REDTheatre on the Bay
This thrilling play explores the turbulent creative process of famous 20th Century American artist, Mark Rothko.
Written by John Logan, screenwriter for the Oscar-winning films Gladiator, The Aviator, Rango and Hugo.
Starring Michael Richard, with Jeremy Richard. Directed by Steven Stead, director of CABARET.
” .. a richly written and fast-spaced script. All elements of the production – the Richards’ powerful acting, Steven Stead’s skilful direction, Greg King’s detailed design – are so masterfully put together that the experience leaves an impression on you long after it’s over.” Eugene Yiga – Bizcommunity.com
“I strongly urge lovers of good theatre to make it a must-see.” Caroline Smart – Artsmart
“An undisputed theatrical highlight of the Grahamstown Festival.” Steyn du Toit – Cape Times
Pieter Toerien presents
KickstArt’s production of RED!
Winner of the 2010 Tony Award for Best New Play
Winner of the 2012 Drama Desk Award for Outstanding Play
First produced by the Donmar Warehouse, London in December 2009, starring Alfred Molina
South African premiere – National Arts Festival 2012
Under the watchful gaze of his young assistant and the threatening presence of a new generation of artists, Rothko struggles to accept his growing riches and praise, which become his ultimate undoing.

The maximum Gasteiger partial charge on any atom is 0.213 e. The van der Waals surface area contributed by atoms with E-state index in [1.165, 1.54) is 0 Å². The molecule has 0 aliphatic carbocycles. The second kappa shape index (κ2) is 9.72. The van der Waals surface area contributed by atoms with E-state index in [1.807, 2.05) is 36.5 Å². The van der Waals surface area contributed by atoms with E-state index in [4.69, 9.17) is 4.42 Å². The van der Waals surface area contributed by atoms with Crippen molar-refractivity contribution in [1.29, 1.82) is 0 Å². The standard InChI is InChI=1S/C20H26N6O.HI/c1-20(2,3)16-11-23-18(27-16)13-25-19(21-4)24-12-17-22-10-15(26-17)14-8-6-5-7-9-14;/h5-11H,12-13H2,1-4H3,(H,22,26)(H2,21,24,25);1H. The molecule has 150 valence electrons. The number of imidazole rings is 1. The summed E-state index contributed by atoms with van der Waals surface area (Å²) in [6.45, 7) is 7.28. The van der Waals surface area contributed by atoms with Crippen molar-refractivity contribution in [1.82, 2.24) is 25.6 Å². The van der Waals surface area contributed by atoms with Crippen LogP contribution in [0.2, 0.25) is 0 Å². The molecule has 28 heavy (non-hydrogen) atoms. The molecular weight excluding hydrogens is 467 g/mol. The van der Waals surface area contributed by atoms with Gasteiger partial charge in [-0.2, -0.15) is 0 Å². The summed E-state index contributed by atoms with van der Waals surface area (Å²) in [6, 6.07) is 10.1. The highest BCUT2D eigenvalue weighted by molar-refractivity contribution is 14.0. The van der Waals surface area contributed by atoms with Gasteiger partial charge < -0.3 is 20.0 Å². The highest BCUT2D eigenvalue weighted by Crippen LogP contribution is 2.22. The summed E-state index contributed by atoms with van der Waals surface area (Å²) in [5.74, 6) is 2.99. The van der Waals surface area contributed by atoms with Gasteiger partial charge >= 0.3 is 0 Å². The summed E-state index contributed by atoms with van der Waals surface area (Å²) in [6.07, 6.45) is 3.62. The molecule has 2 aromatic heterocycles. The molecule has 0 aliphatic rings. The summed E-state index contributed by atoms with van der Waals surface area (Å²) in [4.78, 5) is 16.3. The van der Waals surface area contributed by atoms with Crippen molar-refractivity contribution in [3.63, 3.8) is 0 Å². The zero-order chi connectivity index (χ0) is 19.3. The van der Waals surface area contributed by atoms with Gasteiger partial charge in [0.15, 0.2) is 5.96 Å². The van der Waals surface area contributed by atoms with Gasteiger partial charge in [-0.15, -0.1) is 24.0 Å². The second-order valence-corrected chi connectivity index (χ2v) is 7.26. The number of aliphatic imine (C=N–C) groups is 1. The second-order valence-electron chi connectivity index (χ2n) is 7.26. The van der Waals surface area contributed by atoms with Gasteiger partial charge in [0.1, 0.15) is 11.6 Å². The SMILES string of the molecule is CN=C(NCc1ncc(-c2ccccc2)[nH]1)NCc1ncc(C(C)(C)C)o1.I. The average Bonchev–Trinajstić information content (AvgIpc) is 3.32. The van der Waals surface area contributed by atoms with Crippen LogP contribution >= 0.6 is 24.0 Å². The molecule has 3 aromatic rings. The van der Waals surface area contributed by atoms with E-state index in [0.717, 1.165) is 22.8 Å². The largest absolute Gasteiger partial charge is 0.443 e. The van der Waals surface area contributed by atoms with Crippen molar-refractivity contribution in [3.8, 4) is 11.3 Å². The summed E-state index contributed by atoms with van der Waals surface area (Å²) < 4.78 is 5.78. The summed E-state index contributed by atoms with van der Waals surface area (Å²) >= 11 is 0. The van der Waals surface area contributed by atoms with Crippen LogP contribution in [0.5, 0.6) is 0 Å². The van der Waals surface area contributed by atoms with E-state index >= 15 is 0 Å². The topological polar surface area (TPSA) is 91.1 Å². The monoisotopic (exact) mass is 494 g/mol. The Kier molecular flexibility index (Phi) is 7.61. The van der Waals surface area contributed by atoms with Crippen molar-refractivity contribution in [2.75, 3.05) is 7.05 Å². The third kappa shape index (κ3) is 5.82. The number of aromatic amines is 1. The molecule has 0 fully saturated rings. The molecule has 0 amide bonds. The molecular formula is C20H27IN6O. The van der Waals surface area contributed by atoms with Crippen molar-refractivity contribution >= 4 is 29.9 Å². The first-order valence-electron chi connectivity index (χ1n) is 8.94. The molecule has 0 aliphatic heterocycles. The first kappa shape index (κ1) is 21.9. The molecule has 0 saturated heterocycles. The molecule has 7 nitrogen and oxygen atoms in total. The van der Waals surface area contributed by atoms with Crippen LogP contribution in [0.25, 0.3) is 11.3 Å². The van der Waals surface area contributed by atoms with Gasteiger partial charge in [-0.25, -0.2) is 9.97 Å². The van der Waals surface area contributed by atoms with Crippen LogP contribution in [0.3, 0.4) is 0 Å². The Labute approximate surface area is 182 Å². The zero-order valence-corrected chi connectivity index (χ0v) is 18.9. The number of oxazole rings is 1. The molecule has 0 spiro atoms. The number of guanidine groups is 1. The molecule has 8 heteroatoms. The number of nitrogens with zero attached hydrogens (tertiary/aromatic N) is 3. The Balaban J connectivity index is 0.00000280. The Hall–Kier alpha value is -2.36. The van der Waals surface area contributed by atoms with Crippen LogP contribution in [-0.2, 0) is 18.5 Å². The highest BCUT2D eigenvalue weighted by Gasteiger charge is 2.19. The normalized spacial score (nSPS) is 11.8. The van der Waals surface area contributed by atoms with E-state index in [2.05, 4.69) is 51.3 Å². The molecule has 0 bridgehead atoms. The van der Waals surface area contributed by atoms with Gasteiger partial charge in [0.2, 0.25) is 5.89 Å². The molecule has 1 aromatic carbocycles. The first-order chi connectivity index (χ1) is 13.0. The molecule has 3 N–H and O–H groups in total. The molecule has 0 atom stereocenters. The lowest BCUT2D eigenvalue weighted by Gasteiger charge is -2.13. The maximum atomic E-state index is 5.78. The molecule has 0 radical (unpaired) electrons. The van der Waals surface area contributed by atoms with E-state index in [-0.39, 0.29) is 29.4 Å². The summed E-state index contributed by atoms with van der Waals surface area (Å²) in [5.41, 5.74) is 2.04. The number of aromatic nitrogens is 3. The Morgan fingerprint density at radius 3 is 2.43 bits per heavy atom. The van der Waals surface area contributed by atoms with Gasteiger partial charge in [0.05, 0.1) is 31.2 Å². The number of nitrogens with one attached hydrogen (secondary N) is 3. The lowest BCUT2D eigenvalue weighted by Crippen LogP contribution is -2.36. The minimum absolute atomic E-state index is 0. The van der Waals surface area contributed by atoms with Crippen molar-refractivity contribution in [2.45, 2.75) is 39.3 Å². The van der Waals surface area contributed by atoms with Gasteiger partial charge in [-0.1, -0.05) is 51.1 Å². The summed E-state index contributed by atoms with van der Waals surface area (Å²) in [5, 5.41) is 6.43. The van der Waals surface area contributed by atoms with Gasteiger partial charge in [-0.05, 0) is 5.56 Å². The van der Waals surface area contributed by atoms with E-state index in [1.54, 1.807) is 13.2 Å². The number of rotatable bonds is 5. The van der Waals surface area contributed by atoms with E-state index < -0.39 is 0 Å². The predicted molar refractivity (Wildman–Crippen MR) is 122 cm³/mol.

The audience is witness not only to his passionate and challenging discussion of making art, but also to its actual making – the action of stretching and priming canvasses and the visceral thrill of painting itself.
Rothko insisted that he was not an abstractionist and that such a description was as inaccurate as labeling him a great colorist. His interest was “only in expressing basic human emotions – tragedy, ecstasy, doom and so on. And the fact that a lot of people break down and cry when confronted with my pictures shows that I can communicate those basic human emotions. The people who weep before my pictures are having the same religious experience I had when I painted them. And if you, as you say, are moved only by their colour relationship, then you miss the point.”
In 2007 Rothko committed suicide. He was sixty-six.